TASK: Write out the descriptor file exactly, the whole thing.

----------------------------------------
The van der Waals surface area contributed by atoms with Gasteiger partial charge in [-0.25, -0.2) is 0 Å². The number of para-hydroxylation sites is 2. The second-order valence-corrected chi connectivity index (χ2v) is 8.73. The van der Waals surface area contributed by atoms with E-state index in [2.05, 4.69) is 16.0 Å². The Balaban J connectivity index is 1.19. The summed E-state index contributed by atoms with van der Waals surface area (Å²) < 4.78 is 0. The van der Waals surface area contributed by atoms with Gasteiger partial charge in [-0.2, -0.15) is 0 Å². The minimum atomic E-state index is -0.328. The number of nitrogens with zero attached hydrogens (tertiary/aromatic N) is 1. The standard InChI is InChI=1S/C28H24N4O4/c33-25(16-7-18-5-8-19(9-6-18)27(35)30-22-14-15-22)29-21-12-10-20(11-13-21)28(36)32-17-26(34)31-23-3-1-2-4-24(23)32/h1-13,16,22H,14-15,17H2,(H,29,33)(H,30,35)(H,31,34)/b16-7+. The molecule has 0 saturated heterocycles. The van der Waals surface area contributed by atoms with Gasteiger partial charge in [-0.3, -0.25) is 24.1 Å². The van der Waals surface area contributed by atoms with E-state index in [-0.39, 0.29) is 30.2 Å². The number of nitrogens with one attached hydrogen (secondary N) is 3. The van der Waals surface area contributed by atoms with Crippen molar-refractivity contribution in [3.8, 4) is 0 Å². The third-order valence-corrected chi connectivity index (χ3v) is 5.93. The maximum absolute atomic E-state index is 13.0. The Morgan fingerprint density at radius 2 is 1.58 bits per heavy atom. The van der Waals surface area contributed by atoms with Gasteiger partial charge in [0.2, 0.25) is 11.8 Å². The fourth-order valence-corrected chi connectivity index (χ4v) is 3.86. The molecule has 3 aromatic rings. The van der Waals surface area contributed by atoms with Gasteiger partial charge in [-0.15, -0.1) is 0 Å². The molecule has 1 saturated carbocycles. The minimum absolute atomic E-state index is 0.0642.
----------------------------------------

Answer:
The van der Waals surface area contributed by atoms with Gasteiger partial charge in [-0.25, -0.2) is 0 Å². The number of para-hydroxylation sites is 2. The second-order valence-corrected chi connectivity index (χ2v) is 8.73. The van der Waals surface area contributed by atoms with E-state index in [2.05, 4.69) is 16.0 Å². The Balaban J connectivity index is 1.19. The summed E-state index contributed by atoms with van der Waals surface area (Å²) < 4.78 is 0. The van der Waals surface area contributed by atoms with Gasteiger partial charge in [-0.2, -0.15) is 0 Å². The minimum atomic E-state index is -0.328. The number of nitrogens with zero attached hydrogens (tertiary/aromatic N) is 1. The standard InChI is InChI=1S/C28H24N4O4/c33-25(16-7-18-5-8-19(9-6-18)27(35)30-22-14-15-22)29-21-12-10-20(11-13-21)28(36)32-17-26(34)31-23-3-1-2-4-24(23)32/h1-13,16,22H,14-15,17H2,(H,29,33)(H,30,35)(H,31,34)/b16-7+. The molecule has 0 saturated heterocycles. The van der Waals surface area contributed by atoms with Gasteiger partial charge in [-0.3, -0.25) is 24.1 Å². The van der Waals surface area contributed by atoms with E-state index in [-0.39, 0.29) is 30.2 Å². The number of nitrogens with one attached hydrogen (secondary N) is 3. The van der Waals surface area contributed by atoms with Crippen molar-refractivity contribution in [3.8, 4) is 0 Å². The third-order valence-corrected chi connectivity index (χ3v) is 5.93. The maximum absolute atomic E-state index is 13.0. The Morgan fingerprint density at radius 2 is 1.58 bits per heavy atom. The van der Waals surface area contributed by atoms with Gasteiger partial charge in [0.2, 0.25) is 11.8 Å². The fourth-order valence-corrected chi connectivity index (χ4v) is 3.86. The molecule has 3 aromatic rings. The van der Waals surface area contributed by atoms with Gasteiger partial charge in [-0.15, -0.1) is 0 Å². The molecule has 1 saturated carbocycles. The minimum absolute atomic E-state index is 0.0642.